Sign Up For FREE
Health After 50 Alerts!

We value your privacy and will never rent your email address

Health After 50

How Behavior Activation for AMD Works

Comments (0)

Age-related macular degeneration (AMD) and depression are frequent companions. AMD -- a disorder that can lead to progressive central vision loss -- is the leading cause of vision loss in older adults. And depression is a leading cause of disability. Up to 30 percent of people with AMD in both eyes, called bilateral AMD, also become depressed as low vision interferes with activities they once found enjoyable.

Researchers recently tested a new treatment model for AMD and depression, comparing a therapy called behavior activation with standard low-vision rehabilitation. The study, in the November 2014 issue of Ophthalmology, aimed to prevent depressive disorders in people with AMD who showed early signs of depression.

How behavior activation helps. The most common treatment for low vision resulting from AMD is low-vision rehabilitation. During this therapy, the patient's functional vision is assessed, and he or she is instructed on using assistive devices, such as handheld magnifiers or telescopic glasses for TV viewing. This type of treatment doesn't address the condition's psychological and emotional impacts, though.

In contrast, behavior activation combines low-vision treatment with psychological therapy to promote self-sufficiency and social connections to ease daily tasks, improve well-being and counter social withdrawal.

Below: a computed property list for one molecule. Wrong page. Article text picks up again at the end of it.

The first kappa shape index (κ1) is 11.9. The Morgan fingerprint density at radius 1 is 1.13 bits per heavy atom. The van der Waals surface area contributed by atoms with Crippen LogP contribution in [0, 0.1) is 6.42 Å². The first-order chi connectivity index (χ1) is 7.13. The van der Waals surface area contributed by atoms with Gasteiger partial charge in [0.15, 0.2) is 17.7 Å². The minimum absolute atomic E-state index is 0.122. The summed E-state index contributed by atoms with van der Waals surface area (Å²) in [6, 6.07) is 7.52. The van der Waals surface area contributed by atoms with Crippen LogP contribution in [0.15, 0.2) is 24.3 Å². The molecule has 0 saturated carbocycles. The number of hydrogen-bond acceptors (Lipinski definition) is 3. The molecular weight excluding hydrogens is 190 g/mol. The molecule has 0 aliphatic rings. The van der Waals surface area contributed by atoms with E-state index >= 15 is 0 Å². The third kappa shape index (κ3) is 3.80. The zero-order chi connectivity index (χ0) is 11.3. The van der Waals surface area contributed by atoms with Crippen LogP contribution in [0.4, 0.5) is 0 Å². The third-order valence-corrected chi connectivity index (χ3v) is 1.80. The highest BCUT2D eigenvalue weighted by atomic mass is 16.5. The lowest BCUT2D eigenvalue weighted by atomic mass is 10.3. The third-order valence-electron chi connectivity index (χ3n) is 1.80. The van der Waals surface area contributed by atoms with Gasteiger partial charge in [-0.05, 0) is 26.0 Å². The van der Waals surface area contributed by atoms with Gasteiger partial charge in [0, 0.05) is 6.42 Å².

In the study, occupational therapists worked with nearly 200 people with bilateral AMD (average age, 84) who experienced mild depression, which was at risk of progressing to clinical depression. Patients focused on increasing social activities and reducing vision-related difficulties to improve their function and accomplish tailored personal goals. Among the practical approaches for decreasing difficulties were increasing magnification, improving lighting, using high-contrast tape to highlight objects and simplifying routines.

After four months, the researchers found that using this multidisciplinary intervention halved the incidence of depressive disorders compared with treatment involving talking with a support therapist about their vision loss and disability.

Posted in Vision on November 3, 2015


Medical Disclaimer: This information is not intended to substitute for the advice of a physician. Click here for additional information: Health After 50 Disclaimer


Notify Me

Would you like us to inform you when we post new Vision Health Alerts?

Post a Comment

Comments

Health After 50 Alerts registered users may post comments and share experiences here at their own discretion. We regret that questions on individual health concerns to the editors cannot be answered in this space.

The views expressed here do not constitute medical advice, and do not represent the position of Scientific American Health After 50 or Remedy Health Media, LLC, which has no responsibility for any comments posted on this site.


Post a Comment


Already a subscriber?

Login

Forgot your password?

New to Health After 50?

Register to submit your comments.

(example: [email protected])

Log-in:

Forgot Password?

Scientific American Vision White Paper 2016

2016 Vision White Paper

This comprehensive report is essential reading for anyone affected by a vision disorder, including low vision, cataracts, glaucoma, age-related macular degeneration, and diabetic retinopathy.

Read more or Order





Related Topics


Scientific American White Papers